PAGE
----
Thu Mar 29 14:04:14 CEST 2018

Writing open source is not a good way to make lots of money.

Some people are trying to change that, like Kyle Mitchell’s License Zero.

Others are setting up Patreon or LibrePay pages and asking the community for donations to support their work: the time and effort that goes into building quality, free software. Feross wrote a beautiful tool called thanks for finding out who makes the node.js modules that power your software, and making donations to them.

I really admire the collective effort of the community in this. I know so many developers who work to create amazing things that anybody can use, without asking for a dime in return. This is the core of gift economics: giving freely without expectation of return.

But gift economics has a second half, that is equally important: receiving freely, without obligation of return.

Globalized society is driven by money: credit & debt, and precisely equal exchange. Coupled with a mindset of scarcity, it makes sense what happens when open source developers share their work online for free: they are pillaged. Not unlike a corporation finding a valuable natural resource (gas, oil, trees, hunter-gatherer peoples), interpreting natural as free, and proceeding to exploit it in order to convert that resource into profit.

A couple of months ago I was inspired by my peers asking for donations for their work, and decided to run an experiment by setting up a LibrePay page of my own. Only a small amount of money has come in, but I quickly felt like something wasn’t right. So I’m terminating the experiment.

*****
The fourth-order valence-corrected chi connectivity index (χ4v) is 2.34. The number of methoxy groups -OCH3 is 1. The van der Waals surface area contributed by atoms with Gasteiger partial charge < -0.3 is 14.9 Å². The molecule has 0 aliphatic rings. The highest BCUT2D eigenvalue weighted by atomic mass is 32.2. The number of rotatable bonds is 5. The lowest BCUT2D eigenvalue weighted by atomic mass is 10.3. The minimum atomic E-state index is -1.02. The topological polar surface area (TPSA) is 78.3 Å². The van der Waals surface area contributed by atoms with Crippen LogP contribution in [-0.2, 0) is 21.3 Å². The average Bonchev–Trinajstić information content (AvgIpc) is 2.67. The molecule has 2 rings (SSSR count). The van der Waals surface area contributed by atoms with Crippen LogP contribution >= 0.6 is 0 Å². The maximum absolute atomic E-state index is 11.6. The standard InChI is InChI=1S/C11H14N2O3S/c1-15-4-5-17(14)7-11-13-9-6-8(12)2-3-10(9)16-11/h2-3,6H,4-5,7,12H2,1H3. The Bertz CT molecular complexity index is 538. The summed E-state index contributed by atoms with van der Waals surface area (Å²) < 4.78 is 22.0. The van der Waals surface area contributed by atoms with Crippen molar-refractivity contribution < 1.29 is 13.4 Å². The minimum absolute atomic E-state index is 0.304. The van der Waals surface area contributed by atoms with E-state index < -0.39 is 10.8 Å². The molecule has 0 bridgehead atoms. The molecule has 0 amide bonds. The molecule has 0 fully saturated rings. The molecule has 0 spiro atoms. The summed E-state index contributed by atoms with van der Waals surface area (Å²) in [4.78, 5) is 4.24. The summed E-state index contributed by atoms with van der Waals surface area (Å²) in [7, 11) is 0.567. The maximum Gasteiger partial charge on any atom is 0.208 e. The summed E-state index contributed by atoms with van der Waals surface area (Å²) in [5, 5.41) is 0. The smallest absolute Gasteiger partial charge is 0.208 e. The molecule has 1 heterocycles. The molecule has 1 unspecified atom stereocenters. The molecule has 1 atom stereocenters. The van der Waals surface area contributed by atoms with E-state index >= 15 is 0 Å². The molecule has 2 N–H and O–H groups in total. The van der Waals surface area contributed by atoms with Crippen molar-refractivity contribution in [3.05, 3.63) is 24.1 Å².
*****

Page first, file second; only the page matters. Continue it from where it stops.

I’m trying to figure out why. Maybe it’s because I already feel like I have enough? I’m privileged enough to work at a non-profit where I get to write open source software and get paid for it. I get by comfortably on what I make, though it is less than a third of what I once made at Google.

Another aspect is the problematicness of money itself. If someone were to be kind enough to give me a gift, I’d prefer something more real: a cooked meal shared; a skill shared; a pull request contributed back to one of my projects; a day spent hiking together; even just a conversation. It’s so easy to use money as a substitute for any of these. Thanks to money I can send dollars to a favourite open source developer and not even need to talk to them, or have them know who I am. This feels really dangerous to me. A community thrives on human interaction, and money facilitates this nameless wordless precise exchange.

In the Moneyless Manifesto, Mark Boyle points out that if someone did an act of kindess for you, like offer you a bed for a night, and in the morning you paid them what you computed to be the fair market rate for a bed in their part of the city, what would happen to that relationship? I think it fades away. The debt is [precisely] repaid, and there’s nothing left to say or do. Bonds seem to form with the introduction of an unbalanced debt that goes outside the realm of money and exact credit/debt. I’m still chewing on this.

In short: if you appreciate or benefit from the things I make or share, let me know. Say hi. Send a patch. Cook us a warm meal. Show me a new neighbourhood. Let’s form a connection instead of making a mechanical monetary exchange.

So, how can the gift economics of open source work while embedded in such a system of methodical abuse? I don’t know. I think it’s important to prevent the gift economics culture of open source from being exploited by corporations. I think it’s important to have tight-knit communities where people can support each other. Secure Scuttlebutt is doing a good job of exploring this right now: if this articles resonates with you and you aren’t on SSB, come by and say hello!